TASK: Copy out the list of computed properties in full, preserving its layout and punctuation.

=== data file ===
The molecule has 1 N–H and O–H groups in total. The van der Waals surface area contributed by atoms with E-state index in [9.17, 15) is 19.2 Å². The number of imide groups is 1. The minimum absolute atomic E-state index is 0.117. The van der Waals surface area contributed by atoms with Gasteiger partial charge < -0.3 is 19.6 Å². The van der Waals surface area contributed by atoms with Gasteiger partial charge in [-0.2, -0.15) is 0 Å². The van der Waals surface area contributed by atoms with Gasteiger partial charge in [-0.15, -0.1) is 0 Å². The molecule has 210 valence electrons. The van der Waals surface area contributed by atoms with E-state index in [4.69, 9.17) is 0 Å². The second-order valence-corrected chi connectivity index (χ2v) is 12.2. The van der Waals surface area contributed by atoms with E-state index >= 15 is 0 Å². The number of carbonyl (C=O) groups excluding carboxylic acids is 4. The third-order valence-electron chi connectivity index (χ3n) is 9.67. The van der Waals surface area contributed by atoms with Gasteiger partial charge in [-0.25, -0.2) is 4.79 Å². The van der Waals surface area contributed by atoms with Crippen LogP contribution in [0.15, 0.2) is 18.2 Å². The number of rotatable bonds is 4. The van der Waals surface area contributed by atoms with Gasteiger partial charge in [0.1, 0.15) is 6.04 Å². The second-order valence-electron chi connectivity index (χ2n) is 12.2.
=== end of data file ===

The molecule has 1 N–H and O–H groups in total. The van der Waals surface area contributed by atoms with E-state index in [9.17, 15) is 19.2 Å². The number of imide groups is 1. The minimum absolute atomic E-state index is 0.117. The van der Waals surface area contributed by atoms with Gasteiger partial charge < -0.3 is 19.6 Å². The van der Waals surface area contributed by atoms with Gasteiger partial charge in [-0.2, -0.15) is 0 Å². The van der Waals surface area contributed by atoms with Gasteiger partial charge in [-0.15, -0.1) is 0 Å². The molecule has 210 valence electrons. The van der Waals surface area contributed by atoms with E-state index in [4.69, 9.17) is 0 Å². The second-order valence-corrected chi connectivity index (χ2v) is 12.2. The van der Waals surface area contributed by atoms with E-state index >= 15 is 0 Å². The number of carbonyl (C=O) groups excluding carboxylic acids is 4. The third-order valence-electron chi connectivity index (χ3n) is 9.67. The van der Waals surface area contributed by atoms with Gasteiger partial charge in [-0.25, -0.2) is 4.79 Å². The van der Waals surface area contributed by atoms with Crippen LogP contribution in [0.15, 0.2) is 18.2 Å². The number of rotatable bonds is 4. The van der Waals surface area contributed by atoms with Gasteiger partial charge in [0.1, 0.15) is 6.04 Å². The second-order valence-electron chi connectivity index (χ2n) is 12.2.